Our new EP, featuring five tracks, will release digitally on May 8, 2020. This collection represents a more forceful, loud, and insistent vision for more insistent times. Pre-order now and get an immediate download of “When the Levee Breaks.”
Three months before I turned 20, two friends and I — we were a band called Black Spiral — loaded up a car in Houston, drove to Austin and crashed at a stranger’s house, then went into a makeshift studio early the following morning to try to make a record. That was June 20, 1998…twenty years ago today.
We got breakfast tacos on the way in, recorded nine songs live to tape before lunch, and spent the rest of the day doing vocal overdubs and mixing. I played drums. We finished the day having finished an album. 20 years on, I remain proud of the record (except that one spot in that one song where I sped up noticeably…it still irks me), and deeply grateful for Chris Crowson (bass/vocals) and Ryan Dawe (guitars), with whom I shared that experience.
Also 20 years on, I find myself three months shy of my 40th birthday, and working on another album, this time in Los Angeles. That long-ago day in June, with the breakfast tacos and the impossible task ahead of us, was exactly half my life ago. And, through an accident of the calendar and because we try to impose order where none would otherwise exist, I am taking this opportunity to finish another record on the same day.
My “new” band, Sci-Fi Romance is itself almost a decade old, and this will be the band’s fourth full-length album. On it, I play a dozen instruments, and have been trying to get it recorded by grabbing hours here and there since December. It is a far cry from nine songs in 5 hours. But it is, hopefully, representative of growth. 20 years ago, I didn’t play guitar, didn’t sing, didn’t write songs, sure as hell didn’t play piano and wouldn’t have dared try to navigate a vibraphone or theremin, all of which I’ve done on the new record. 20 years ago, this was not a day that I could have foreseen. Today, I’ll be in the studio doing the final mixes. Wish me luck.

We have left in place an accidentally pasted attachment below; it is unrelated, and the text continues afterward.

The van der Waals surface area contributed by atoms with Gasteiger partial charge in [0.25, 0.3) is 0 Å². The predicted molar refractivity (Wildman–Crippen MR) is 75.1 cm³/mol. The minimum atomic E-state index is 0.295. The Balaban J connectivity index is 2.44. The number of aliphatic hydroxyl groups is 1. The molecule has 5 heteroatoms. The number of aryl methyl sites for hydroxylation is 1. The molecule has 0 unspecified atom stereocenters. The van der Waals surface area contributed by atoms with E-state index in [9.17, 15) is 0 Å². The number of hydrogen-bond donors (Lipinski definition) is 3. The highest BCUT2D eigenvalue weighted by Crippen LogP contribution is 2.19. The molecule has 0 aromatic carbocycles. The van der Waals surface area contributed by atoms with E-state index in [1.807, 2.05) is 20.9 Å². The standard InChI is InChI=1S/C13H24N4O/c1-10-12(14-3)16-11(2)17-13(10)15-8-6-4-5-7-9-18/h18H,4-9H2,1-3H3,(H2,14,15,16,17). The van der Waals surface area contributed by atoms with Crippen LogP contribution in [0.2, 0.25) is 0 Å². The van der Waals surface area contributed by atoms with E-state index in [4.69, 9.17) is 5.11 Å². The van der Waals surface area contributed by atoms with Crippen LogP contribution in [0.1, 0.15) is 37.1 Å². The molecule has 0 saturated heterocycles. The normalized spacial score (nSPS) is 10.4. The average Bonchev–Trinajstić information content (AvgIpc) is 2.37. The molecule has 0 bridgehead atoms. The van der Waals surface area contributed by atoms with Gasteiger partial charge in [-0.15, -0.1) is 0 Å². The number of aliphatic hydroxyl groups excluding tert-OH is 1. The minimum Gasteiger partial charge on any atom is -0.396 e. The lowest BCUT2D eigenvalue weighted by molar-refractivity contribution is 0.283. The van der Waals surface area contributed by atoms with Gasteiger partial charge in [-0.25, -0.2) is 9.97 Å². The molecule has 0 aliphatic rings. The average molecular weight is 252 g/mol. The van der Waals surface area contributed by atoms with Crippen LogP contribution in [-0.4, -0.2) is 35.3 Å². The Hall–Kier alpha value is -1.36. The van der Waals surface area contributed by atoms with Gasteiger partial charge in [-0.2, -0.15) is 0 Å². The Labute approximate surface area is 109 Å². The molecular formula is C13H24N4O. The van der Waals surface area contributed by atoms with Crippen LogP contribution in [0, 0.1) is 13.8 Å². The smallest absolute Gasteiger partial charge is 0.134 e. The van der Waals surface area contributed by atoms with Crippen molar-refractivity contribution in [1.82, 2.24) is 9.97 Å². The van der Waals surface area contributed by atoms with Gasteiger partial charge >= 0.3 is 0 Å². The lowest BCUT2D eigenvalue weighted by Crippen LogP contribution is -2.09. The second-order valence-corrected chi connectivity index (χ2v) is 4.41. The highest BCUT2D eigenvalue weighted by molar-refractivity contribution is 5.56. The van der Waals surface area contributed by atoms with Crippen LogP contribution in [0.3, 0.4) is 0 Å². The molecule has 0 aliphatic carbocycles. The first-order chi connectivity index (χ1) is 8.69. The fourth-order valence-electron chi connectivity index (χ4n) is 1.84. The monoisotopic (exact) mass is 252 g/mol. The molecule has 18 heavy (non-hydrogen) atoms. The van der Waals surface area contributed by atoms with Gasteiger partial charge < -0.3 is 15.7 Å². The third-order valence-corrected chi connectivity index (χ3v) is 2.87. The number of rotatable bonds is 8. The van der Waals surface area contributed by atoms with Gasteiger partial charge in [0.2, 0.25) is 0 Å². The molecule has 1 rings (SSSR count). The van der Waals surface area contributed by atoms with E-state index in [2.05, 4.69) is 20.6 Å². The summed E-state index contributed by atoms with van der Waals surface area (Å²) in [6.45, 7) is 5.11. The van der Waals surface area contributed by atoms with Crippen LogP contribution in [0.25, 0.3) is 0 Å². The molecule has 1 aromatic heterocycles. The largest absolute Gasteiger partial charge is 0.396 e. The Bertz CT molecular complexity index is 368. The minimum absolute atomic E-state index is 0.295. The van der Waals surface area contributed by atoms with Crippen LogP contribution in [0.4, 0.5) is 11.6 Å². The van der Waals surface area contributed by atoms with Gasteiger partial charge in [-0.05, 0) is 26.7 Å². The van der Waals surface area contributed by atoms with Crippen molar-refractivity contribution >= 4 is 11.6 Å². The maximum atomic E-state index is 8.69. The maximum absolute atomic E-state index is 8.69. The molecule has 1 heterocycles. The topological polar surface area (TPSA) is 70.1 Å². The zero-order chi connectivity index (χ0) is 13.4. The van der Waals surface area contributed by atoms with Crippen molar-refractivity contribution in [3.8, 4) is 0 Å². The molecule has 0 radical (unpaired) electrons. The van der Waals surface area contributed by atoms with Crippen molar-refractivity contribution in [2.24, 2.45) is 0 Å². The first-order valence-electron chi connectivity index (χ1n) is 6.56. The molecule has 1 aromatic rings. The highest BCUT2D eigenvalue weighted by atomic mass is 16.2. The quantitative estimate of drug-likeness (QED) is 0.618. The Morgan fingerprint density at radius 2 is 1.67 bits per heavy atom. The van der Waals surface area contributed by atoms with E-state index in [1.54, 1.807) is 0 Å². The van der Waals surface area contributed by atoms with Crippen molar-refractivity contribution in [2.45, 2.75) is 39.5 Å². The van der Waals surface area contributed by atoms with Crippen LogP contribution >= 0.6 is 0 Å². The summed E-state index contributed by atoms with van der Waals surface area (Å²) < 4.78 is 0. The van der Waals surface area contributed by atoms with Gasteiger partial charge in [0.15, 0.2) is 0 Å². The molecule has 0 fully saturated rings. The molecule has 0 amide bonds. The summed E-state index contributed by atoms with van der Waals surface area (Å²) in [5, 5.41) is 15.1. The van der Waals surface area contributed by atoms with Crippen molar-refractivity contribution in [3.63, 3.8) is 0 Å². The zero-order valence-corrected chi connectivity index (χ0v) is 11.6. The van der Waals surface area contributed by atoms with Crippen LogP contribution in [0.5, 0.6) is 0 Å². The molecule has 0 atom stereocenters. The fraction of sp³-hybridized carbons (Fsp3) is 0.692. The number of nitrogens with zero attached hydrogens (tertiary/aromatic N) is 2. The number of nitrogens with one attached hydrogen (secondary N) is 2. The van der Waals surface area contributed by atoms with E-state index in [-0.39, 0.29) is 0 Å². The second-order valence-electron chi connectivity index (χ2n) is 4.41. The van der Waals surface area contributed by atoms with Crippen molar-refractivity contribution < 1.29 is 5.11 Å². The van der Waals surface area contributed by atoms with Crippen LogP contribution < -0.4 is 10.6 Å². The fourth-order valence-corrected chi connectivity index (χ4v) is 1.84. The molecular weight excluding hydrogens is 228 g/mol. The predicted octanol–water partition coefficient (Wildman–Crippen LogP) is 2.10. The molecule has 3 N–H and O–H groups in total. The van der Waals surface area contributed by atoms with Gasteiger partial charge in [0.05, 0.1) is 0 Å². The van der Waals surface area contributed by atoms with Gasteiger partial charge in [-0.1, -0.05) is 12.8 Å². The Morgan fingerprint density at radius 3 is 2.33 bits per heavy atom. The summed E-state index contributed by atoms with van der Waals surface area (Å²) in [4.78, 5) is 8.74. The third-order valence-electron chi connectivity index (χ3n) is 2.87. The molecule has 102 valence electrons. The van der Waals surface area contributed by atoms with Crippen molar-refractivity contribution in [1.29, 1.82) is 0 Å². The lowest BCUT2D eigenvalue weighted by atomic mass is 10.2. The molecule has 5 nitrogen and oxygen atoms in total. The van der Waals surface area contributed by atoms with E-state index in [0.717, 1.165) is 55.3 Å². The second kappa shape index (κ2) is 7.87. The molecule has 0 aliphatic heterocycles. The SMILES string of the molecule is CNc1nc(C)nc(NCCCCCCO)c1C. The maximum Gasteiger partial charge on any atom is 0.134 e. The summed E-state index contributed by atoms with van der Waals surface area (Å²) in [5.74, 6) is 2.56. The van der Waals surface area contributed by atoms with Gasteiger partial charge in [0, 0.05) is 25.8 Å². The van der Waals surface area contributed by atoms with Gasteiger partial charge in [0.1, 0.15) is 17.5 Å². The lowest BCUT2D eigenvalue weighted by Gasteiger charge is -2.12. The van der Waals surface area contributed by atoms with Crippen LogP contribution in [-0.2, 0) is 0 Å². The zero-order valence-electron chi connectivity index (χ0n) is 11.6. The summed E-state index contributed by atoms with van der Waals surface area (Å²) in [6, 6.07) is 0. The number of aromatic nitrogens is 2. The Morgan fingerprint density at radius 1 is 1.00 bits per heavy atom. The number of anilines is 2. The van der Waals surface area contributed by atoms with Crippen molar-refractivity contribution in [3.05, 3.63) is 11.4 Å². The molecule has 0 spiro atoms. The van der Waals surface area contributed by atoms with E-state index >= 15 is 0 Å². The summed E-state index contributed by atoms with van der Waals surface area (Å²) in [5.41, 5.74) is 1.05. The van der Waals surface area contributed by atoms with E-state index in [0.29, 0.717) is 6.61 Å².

I feel like there’s a grand conclusion out there I should be able to get my arms around with this unexpected symmetry, this simple, harmonic ratio of life lived…but really I just feel grateful. I am grateful for my wife, a person I could not have imagined 20 years ago. For my children, one of whom also plays piano on this album (not why I’m grateful for them — free musicians!!). Grateful for my father, who has supported me making sounds by hitting things since I started hitting things. Grateful for my many bandmates across many bands. Grateful for my distributor, who reached out after hearing the Spiral CD and has been there since.
If there’s a moral, it’s this: our paths are unknown. Every moment of Sci-Fi Romance has been one of me going, “I don’t think I can _______” and then doing it. Me and two talented friends should not have been able to record nine songs before lunch. That’s nuts. But we did it.
I have never easily believed in myself as an artist. I have set barriers I did not think I could overcome, and then, somehow, usually overcome them. Artist or not, musician or not — student, or awesome mom or dad, or whatever — I would hope for you to be nicer to yourself than I’ve usually been to me. I would like you to give yourself the benefit of the doubt. I would like you to be able to surprise yourself, and enjoy the feeling.
I hope you guys dig the new record. Last year, dozens of Europeans bought Black Spiral CDs. It gladdened me. If, 20 years from now, teenagers on whatever continent are swapping Sci-Fi Romance mp3s, I’ll be equally proud.
Defeat, by Black Spiral:
A Burning Ember to a Grove of Trees, by Sci-Fi Romance:
We are releasing a cover of the 1929 song “When the Levee Breaks” to help benefit the victims of Hurricane Harvey. Download it here:
I was born in Houston, Texas, and lived most of my life there until I moved to Los Angeles in my late 20s. I learned how to play music in Houston, my first bands were in Houston (hell, most of my bands were in Houston), my first few years of playing live music in bars and clubs that smelled like cigarettes and old beer were in Houston.